What I actually did tonight instead of attending the meeting on saving the WRI? Made homemade soup and brownies, nursed my darling child to sleep, sewed a cloth diaper. And this is who I am, who I've become, and who I've always longed to be.

(adorable activist tee courtesy of "Save the WRI")


  1. Caitlin. You are my hero. You become more and more amazing every day. I love that about you, and I love you. Thanks for being my friend.

  2. Cait, you rock. That is all. Thanks for that!

  3. I love you Cait. Thanks for these beautiful thoughts. I so admire who you were and are now.

  4. I have the opposite problem. While I have always felt strongly about women's issues, and I have never hesitated to voice my opinions, having a daughter has made me even more sensitive to discrimination and sexism and has fueled a desire to change the world.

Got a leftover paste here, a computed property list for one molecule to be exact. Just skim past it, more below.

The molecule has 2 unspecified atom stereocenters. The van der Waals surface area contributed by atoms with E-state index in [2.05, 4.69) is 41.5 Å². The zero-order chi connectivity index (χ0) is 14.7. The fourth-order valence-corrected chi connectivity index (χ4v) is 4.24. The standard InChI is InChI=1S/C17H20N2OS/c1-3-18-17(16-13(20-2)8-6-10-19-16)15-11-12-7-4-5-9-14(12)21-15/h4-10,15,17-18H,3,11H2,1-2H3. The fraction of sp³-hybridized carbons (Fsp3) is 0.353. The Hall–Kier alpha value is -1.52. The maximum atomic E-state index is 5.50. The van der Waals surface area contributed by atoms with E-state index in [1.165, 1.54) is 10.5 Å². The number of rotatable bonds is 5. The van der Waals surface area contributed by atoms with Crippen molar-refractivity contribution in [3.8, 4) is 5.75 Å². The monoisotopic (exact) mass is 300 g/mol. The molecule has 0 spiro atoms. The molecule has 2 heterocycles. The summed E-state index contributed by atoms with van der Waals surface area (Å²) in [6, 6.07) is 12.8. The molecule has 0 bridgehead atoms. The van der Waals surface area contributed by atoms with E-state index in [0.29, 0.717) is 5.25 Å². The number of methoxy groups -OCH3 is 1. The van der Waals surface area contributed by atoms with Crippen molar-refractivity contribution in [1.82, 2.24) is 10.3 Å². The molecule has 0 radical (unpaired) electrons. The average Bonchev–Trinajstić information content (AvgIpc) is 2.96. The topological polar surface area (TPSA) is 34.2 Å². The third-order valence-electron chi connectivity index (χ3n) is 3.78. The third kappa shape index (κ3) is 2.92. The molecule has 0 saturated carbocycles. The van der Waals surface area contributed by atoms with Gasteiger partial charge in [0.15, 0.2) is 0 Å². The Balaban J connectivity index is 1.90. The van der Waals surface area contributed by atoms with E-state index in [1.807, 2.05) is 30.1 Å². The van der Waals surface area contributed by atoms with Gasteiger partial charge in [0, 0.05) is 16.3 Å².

That said, the epitome of feminism, in my opinion, is to have a choice, to be able to fulfill our purpose as mothers and wives without being thought of as "less". I consider my role as a mother the most important thing I could possibly do in this world, I love being a woman and it makes me sad that some women feel they have to give up femininity to be considered somewhat equal.

  5. That was beautifully put. Thank you for the post. I've felt very removed from everything going on with the WRI--I can't even join the FB group because it's blocked in China. I've only known the fiery Caitlin (and secretly wished I could be more like you), but I wish I could see you now too. Reading your blogs since your baby was born has been really inspiring for me and I hope I can be as good a mom someday!

    And I'm still WomanStats relocating? There are so many good memories in the WRI library...